Ida Rentoul Outhwaite (1888-1960)  is not a household name in America, but she is one of the Southern hemisphere’s most beloved children’s book illustrators.  Famous for having created distinctly Australian fairies and elves, Outhwaite was not above drawing pictures for advertising brochures. “Cinderella’s Dream and What it Taught Her” (ca 1931; Cotsen 86877) is one of her rarest works.  A Fairy Queen visits Cinderella’s dreary room late one night, saying sweetly,  ‘I am here to cheer you dear, / For you work like a drudge all day: / But listen to me, and you soon will see / How your work will become mere play,” as soon as she purchases all the versatile germ-killing products manufactured locally in Melbourne by J. Kitchen & Sons.  (Several will be essential in cementing her power as princess.) No longer will her ugly, fault-finding sisters complain of shrunken woolens once they are washed in Kitchen’s Merino.   Her glass slippers, filthy from running home from the palace through the streets, can be disinfected like the drains and sinks with Kitchen’s strong Phenyle, a deadly poison sold in  glass bottles marked with molded Xes  Her dressing table in the palace will have bottles of Kitchen’s Velvet Salts, talc for the bath, and medicated soap to keeping the fair complexion fresh.  The flame of the prince’s love will burn true as long as she discreetly stocks Kitchen’s Velvet Shaving Stick.What must it have taken for mild-mannered Will Keith Kellogg to break away from his brother Dr. John Harvey Kellogg, of Battle Creek Sanatorium fame, and start his own cereal company in 1906? After improving the recipe for their flavorless corn flakes by sweetening them with malt syrup. There being few things to distinguish one breakfast cereal from another, Will set out to vanquish his competitors through the stream of premiums designed to create customer loyalty.  Between 1910 and 1940, Kellogg Co. produced lines of blotters, paper dolls, radio shows, souvenir postcards, and pamphlets mostly aimed at children.

A 4-volume set of Story Game Books featuring characters famous in children’s literature copyrighted in 1931 are now collectibles.  The “Sunshine Fairy” offered general instructions for play and noted that each one in the volume would have individual directions that would need to be learned. The first story in the first volume was Cinderella’s rise from dirty rags to silken gowns (Cotsen 22579).  The prosaic retelling was accompanied by a board game designed by Bess Devine Jewell, a commercial artist who also illustrated Pansy Eyes: A Maid of Japan (c.1922).  This twelve-square adaptation of the classic game of the goose sets players on a quest to find the maiden whose foot will slide into the glass slipper, which cannot be stretched to fit.  The back cover was covered with information from Kellogg’s Home Economics Department on meal planning for growing children.  Mothers were advised that if their little ones did not like milk,  “Cereals are especially helpful in getting milk into the diet.”  A box top from any of Kellogg’s five nutritious cereals and 10 cents glued to the inside of the letter mailed to the company would send a copy of Cinderella and friends to anywhere in the US except for Wisconsin, Washington, Nevada, and Kansas.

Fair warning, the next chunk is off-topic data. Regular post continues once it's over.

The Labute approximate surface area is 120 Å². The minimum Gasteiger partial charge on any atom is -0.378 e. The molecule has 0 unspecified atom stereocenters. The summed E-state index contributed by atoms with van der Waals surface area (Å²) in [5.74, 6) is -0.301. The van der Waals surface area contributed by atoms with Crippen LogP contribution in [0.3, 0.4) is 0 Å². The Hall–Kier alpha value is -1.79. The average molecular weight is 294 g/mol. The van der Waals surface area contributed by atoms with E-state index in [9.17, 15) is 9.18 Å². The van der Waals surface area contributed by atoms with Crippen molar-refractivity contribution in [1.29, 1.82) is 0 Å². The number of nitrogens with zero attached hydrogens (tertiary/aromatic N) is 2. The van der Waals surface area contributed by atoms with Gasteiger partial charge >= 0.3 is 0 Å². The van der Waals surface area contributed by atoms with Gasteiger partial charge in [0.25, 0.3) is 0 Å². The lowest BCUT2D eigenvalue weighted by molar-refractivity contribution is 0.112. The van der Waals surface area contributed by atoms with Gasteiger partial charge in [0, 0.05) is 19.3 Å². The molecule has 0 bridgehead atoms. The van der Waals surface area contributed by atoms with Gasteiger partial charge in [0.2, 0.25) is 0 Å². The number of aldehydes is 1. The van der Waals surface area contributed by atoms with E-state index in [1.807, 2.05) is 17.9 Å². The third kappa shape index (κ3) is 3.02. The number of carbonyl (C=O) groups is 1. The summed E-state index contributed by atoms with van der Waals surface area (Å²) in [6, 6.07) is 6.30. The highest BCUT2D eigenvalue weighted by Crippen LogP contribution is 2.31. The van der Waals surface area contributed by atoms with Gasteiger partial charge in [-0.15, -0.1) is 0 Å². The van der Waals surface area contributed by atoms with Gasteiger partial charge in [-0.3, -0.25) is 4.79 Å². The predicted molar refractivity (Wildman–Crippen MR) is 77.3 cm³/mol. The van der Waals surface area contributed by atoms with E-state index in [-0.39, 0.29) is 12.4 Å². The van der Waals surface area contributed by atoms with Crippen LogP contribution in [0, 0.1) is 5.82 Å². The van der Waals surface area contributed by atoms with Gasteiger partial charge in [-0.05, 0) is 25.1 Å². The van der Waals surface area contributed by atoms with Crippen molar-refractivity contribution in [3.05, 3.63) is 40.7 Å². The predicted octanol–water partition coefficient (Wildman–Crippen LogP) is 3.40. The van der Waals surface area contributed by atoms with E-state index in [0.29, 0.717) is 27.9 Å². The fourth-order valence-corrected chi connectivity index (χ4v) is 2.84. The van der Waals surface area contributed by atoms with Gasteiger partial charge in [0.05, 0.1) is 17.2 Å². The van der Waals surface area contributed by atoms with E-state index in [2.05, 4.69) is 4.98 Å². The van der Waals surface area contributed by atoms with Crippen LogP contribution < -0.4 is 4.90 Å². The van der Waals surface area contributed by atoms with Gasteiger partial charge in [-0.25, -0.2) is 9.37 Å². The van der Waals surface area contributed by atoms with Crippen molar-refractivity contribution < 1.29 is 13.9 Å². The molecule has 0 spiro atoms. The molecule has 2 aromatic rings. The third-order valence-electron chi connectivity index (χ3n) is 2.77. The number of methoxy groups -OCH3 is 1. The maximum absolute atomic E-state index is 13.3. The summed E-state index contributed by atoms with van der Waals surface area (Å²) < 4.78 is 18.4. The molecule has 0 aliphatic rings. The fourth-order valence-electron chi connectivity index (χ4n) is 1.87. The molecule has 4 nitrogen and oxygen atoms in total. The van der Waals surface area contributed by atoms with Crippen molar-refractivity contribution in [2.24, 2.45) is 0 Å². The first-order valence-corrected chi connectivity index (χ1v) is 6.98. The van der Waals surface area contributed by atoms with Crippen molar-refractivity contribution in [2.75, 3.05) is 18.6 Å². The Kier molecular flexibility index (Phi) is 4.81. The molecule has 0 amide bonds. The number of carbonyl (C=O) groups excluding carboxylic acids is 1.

Mrs. Cinderella  (Cotsen 21954) has a very complicated origin story, compared to the previous two pamphlets.  For its pavilion in the 1939 World’s Fair, General Electric commissioned William Duncan and Edward Mabley, co-principals of the famous puppet troupe Tatterman Marionettes, to write and perform a piece promoting the wonders of electricity. After the exposition, the show was taken on the road and performed hundreds of times across the country.  Programs for the original production have survived, but this colorful pamphlet illustrated by North Carolina artist Corydon Bell seems to have been printed  for distribution in retail outlets: the name of Herr’s Garage in Landisville, Pennsylvania is stamped on the rear cover.

It’s unclear how faithful the story in verse here is to the original script for the puppet show that played at the World’s Fair, but the outlines were probably identical.  The prince carries his bride over the threshold of their starter palace and leaves her the next morning to explore the premises.  After a morning of dusting and mopping, Cinderella discovers that the goblins in residence whose delight is undoing her work.  With a stiff upper lip and sore back, she tries to bake in the ancient kitchen and do the laundry in a wash tub while they wreak more havoc.   Surely her fairy godmother can help her with the gnome problem… She recommends calling General Electric at G-E 1939.  No sooner had she hung up the receiver when a host of elves in tip-top physical condition and dashing uniforms.  Armed with guns, they shoot at the goblins and force a retreat.The elves have just begun to work.  The inadequate kitchen and laundry room are completely modernized, from the plumbing to the cabinetry.  Within hours they install the entire range of GE labor-saving appliances–refrigerator, dishwasher, garbage disposal, toaster, coffee maker, washing machine, water heater.  The powerful new vacuum cleaner makes the disgraceful living room carpet look like new in sixty minutes.  And they thoughtfully prepared a hearty, heartwarming meal for her charming prince when he comes home.The moral is too obvious to bear repeating, but here it is anyway:

The General Electric Co. is able / To sell you, thru a plan that’s all its own, / ADDED HOURS OF FREEDOM,/ And for happiness you need them,/ Cause there’s nothing so important as your home.

Someone–a woman–who owned of this copy left a tart note inside. complaining about a woman of her acquaintance who swallowed the message whole before learning that “all men are rats.”